LJMU ARI PhD student discovers rare supernova


Astrophysics research student K-Ryan Hinds had to have his wits about him and Einstein’s theories handy when a fantastically rare event occurred on the night shift for the Zwicky Transient Facility, a major international research project.

Two members of Liverpool John Moores University’s Astrophysics Research Institute, which is based within Liverpool Science Park, have been involved in an ‘out of this world’ discovery!

K-Ryan was hunting for supernovas – powerful explosions that occur when a star dies. During a typical night K-Ryan might expect to discover a dozen or so such explosions. But one from that night, stood out.

The line of sight to this explosion passed directly through a massive galaxy, whose gravity bent and deflected its light in a phenomenon astronomers call “gravitational lensing”.

“When we analysed it, the light appeared to be coming from four different directions, which is the result of it being refracted by gravity,” explained K-Ryan, a second-year PhD student.

K-Ryan and his supervisor Dr Daniel Perley are authors in a paper published today (12 June, 2023) in Nature Astronomy, which describes the event – only the third recorded occurrence of a ‘lensed’ supernova.

“When something really big happens, it’s all hands-on deck from a large cohort of collaborators all around the world and so to be a part of that was really unique at such an early stage in my career,” said K-Ryan.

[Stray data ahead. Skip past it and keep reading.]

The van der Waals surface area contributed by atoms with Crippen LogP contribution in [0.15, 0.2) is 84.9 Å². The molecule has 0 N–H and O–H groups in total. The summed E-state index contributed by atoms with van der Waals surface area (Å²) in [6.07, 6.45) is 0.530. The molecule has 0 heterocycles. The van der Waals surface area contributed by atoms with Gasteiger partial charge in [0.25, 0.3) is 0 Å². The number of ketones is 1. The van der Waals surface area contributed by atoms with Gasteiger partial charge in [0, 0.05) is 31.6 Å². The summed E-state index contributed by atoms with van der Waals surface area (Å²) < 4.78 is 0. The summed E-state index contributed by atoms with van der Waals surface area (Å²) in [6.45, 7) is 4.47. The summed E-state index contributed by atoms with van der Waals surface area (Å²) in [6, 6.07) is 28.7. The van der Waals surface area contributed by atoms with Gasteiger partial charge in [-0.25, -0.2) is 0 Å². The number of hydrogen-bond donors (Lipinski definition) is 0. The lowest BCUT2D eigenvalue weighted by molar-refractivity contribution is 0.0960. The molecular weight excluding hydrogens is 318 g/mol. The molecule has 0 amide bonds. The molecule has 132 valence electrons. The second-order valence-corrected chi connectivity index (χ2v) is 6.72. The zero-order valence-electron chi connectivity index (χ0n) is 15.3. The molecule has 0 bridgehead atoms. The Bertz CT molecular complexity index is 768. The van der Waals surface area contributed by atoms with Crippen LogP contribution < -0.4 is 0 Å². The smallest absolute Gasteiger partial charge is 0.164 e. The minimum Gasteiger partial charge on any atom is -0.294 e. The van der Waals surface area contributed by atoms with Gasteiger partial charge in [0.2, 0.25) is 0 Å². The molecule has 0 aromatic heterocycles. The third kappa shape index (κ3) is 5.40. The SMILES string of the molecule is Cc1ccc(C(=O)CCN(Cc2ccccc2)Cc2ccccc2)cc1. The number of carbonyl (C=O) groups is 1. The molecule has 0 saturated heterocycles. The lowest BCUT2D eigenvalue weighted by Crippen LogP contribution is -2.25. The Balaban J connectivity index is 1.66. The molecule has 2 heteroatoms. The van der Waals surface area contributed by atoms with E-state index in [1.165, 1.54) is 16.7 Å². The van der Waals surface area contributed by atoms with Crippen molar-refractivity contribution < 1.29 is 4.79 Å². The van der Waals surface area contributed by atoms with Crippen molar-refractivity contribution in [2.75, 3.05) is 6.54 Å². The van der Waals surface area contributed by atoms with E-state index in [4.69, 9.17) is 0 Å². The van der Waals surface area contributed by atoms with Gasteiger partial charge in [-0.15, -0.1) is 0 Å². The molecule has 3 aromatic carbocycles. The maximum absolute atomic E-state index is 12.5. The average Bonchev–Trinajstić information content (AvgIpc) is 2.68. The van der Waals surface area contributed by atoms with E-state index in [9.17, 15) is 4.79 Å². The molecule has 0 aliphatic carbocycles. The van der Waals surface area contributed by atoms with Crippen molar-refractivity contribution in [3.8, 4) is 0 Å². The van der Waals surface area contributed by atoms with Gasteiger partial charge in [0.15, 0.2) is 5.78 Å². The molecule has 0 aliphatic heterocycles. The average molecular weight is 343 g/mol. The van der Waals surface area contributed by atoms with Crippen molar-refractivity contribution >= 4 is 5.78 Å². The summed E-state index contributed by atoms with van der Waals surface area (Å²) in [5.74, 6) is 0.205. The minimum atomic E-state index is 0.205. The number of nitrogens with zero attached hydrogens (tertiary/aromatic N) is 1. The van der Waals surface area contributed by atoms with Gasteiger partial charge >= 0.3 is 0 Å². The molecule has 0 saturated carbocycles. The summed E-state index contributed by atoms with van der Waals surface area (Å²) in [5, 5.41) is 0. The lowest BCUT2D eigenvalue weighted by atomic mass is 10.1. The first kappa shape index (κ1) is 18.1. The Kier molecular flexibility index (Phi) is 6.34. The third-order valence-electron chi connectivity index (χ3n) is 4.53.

“This is my first publication in a big journal like Nature and so to be involved from the start is incredible.”

Dr Perley, a reader at the Astrophysics Research Institute, explained:

“Every night one member of the team looks at the data stream to see what new sources have shown up, and if a source is bright enough we schedule it for more observations on a different telescope. K-Ryan was lucky enough to be in the hotseat and he did all the data analysis from the Liverpool Telescope to contribute to the paper.”

“We couldn’t see the four separate images initially as they were all smeared together, but the object was just way too bright for something as far away as our spectroscopy told us.  We also knew there was a galaxy there that could be a candidate to bend the light gravitationally.

“The galaxy acts as a gravitational lens – a bit like a cosmic magnifying glasses, creating multiple light paths, visible at different angles in the sky.”

The discovery is an intriguing breakthrough in our ability to explore how galaxies warp the surrounding space and play a crucial role in measuring cosmic distances. The configuration of multiple images in this case was predicted by Albert Einstein’s theory of general relativity.

The event was initially detected by the Zwicky Transient Facility at Palomar Observatory and by NASA’s Hubble Space Telescope. Hinds and Perley immediately scheduled the Liverpool Telescope for extensive follow-up observations, which played an important part in the analysis.

Professor Ariel Goobar, director of the Oskar Klein Centre at Stockholm University, and principal author on the paper, said:

“The discovery not only showcases the remarkable capabilities of modern astronomical instruments but also represents a significant step forward in our quest to understand the fundamental forces shaping our universe.”

“Strongly lensed supernovae offer astronomers a unique opportunity to explore the properties of the inner cores of galaxies, including dark matter.  Furthermore, lensed supernovae are promising tools to refine models describing the expansion of the universe.”

Collaborating institutions include Caltech, Cambridge, Humboldt Berlin, Lyon and Liverpool John Moores University.

-The paper – SN Zwicky: uncovering a population of gravitational lens galaxies with magnified standard candles is published in Nature Astronomy.

(Pictured: K-Ryan Hinds (left) and Dr Daniel Perley).